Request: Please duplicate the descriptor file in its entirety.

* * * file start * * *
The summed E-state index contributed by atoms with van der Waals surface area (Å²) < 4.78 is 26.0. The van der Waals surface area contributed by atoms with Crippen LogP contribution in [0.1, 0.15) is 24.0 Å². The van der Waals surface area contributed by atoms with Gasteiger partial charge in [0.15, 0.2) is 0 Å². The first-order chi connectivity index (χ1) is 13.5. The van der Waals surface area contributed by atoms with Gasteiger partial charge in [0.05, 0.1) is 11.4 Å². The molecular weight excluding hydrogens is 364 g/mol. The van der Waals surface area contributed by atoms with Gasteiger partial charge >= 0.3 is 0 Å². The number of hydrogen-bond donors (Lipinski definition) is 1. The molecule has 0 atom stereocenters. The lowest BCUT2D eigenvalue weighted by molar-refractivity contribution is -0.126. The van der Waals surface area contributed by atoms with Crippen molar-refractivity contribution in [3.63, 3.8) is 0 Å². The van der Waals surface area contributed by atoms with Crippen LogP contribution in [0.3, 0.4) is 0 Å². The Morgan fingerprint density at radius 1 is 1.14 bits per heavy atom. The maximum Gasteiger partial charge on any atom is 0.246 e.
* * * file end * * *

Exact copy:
The summed E-state index contributed by atoms with van der Waals surface area (Å²) < 4.78 is 26.0. The van der Waals surface area contributed by atoms with Crippen LogP contribution in [0.1, 0.15) is 24.0 Å². The van der Waals surface area contributed by atoms with Gasteiger partial charge in [0.15, 0.2) is 0 Å². The first-order chi connectivity index (χ1) is 13.5. The van der Waals surface area contributed by atoms with Gasteiger partial charge in [0.05, 0.1) is 11.4 Å². The molecular weight excluding hydrogens is 364 g/mol. The van der Waals surface area contributed by atoms with Gasteiger partial charge >= 0.3 is 0 Å². The number of hydrogen-bond donors (Lipinski definition) is 1. The molecule has 0 atom stereocenters. The lowest BCUT2D eigenvalue weighted by molar-refractivity contribution is -0.126. The van der Waals surface area contributed by atoms with Crippen molar-refractivity contribution in [3.63, 3.8) is 0 Å². The van der Waals surface area contributed by atoms with Crippen LogP contribution in [0.3, 0.4) is 0 Å². The Morgan fingerprint density at radius 1 is 1.14 bits per heavy atom. The maximum Gasteiger partial charge on any atom is 0.246 e.